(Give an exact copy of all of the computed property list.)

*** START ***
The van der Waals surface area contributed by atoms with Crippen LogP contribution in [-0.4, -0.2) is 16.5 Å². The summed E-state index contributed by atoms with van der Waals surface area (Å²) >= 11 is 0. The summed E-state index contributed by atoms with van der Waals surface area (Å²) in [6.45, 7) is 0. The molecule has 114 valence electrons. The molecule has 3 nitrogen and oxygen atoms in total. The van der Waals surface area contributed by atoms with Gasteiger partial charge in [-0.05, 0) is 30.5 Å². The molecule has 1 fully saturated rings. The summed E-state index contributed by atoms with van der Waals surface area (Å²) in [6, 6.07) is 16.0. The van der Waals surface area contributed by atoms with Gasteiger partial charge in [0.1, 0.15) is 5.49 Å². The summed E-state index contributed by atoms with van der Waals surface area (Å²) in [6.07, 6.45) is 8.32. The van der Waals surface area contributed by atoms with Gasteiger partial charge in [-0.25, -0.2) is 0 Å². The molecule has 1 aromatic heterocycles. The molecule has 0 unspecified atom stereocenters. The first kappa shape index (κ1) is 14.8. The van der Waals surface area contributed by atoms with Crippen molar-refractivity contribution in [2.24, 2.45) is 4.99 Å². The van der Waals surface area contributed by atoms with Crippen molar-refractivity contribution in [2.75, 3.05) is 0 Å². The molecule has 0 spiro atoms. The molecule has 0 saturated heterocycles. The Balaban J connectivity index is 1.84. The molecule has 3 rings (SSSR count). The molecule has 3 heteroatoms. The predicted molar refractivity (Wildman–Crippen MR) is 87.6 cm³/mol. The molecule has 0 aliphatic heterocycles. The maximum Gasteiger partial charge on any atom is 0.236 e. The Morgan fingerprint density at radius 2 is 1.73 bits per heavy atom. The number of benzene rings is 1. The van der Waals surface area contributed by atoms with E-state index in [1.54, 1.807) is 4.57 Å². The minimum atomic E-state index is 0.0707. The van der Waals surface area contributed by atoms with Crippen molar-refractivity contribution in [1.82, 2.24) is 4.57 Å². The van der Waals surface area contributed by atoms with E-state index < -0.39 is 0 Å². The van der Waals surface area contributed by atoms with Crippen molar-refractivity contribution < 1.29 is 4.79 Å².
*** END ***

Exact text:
The van der Waals surface area contributed by atoms with Crippen LogP contribution in [-0.4, -0.2) is 16.5 Å². The summed E-state index contributed by atoms with van der Waals surface area (Å²) >= 11 is 0. The summed E-state index contributed by atoms with van der Waals surface area (Å²) in [6.45, 7) is 0. The molecule has 114 valence electrons. The molecule has 3 nitrogen and oxygen atoms in total. The van der Waals surface area contributed by atoms with Gasteiger partial charge in [-0.05, 0) is 30.5 Å². The molecule has 1 fully saturated rings. The summed E-state index contributed by atoms with van der Waals surface area (Å²) in [6, 6.07) is 16.0. The van der Waals surface area contributed by atoms with Gasteiger partial charge in [0.1, 0.15) is 5.49 Å². The summed E-state index contributed by atoms with van der Waals surface area (Å²) in [6.07, 6.45) is 8.32. The van der Waals surface area contributed by atoms with Gasteiger partial charge in [-0.25, -0.2) is 0 Å². The molecule has 1 aromatic heterocycles. The molecule has 0 unspecified atom stereocenters. The first kappa shape index (κ1) is 14.8. The van der Waals surface area contributed by atoms with Crippen molar-refractivity contribution in [2.24, 2.45) is 4.99 Å². The van der Waals surface area contributed by atoms with Crippen molar-refractivity contribution in [2.75, 3.05) is 0 Å². The molecule has 0 spiro atoms. The molecule has 0 saturated heterocycles. The Balaban J connectivity index is 1.84. The molecule has 3 rings (SSSR count). The molecule has 3 heteroatoms. The predicted molar refractivity (Wildman–Crippen MR) is 87.6 cm³/mol. The molecule has 0 aliphatic heterocycles. The maximum Gasteiger partial charge on any atom is 0.236 e. The Morgan fingerprint density at radius 2 is 1.73 bits per heavy atom. The number of benzene rings is 1. The van der Waals surface area contributed by atoms with E-state index in [1.54, 1.807) is 4.57 Å². The minimum atomic E-state index is 0.0707. The van der Waals surface area contributed by atoms with Crippen molar-refractivity contribution in [1.82, 2.24) is 4.57 Å². The van der Waals surface area contributed by atoms with E-state index < -0.39 is 0 Å². The van der Waals surface area contributed by atoms with Crippen molar-refractivity contribution < 1.29 is 4.79 Å².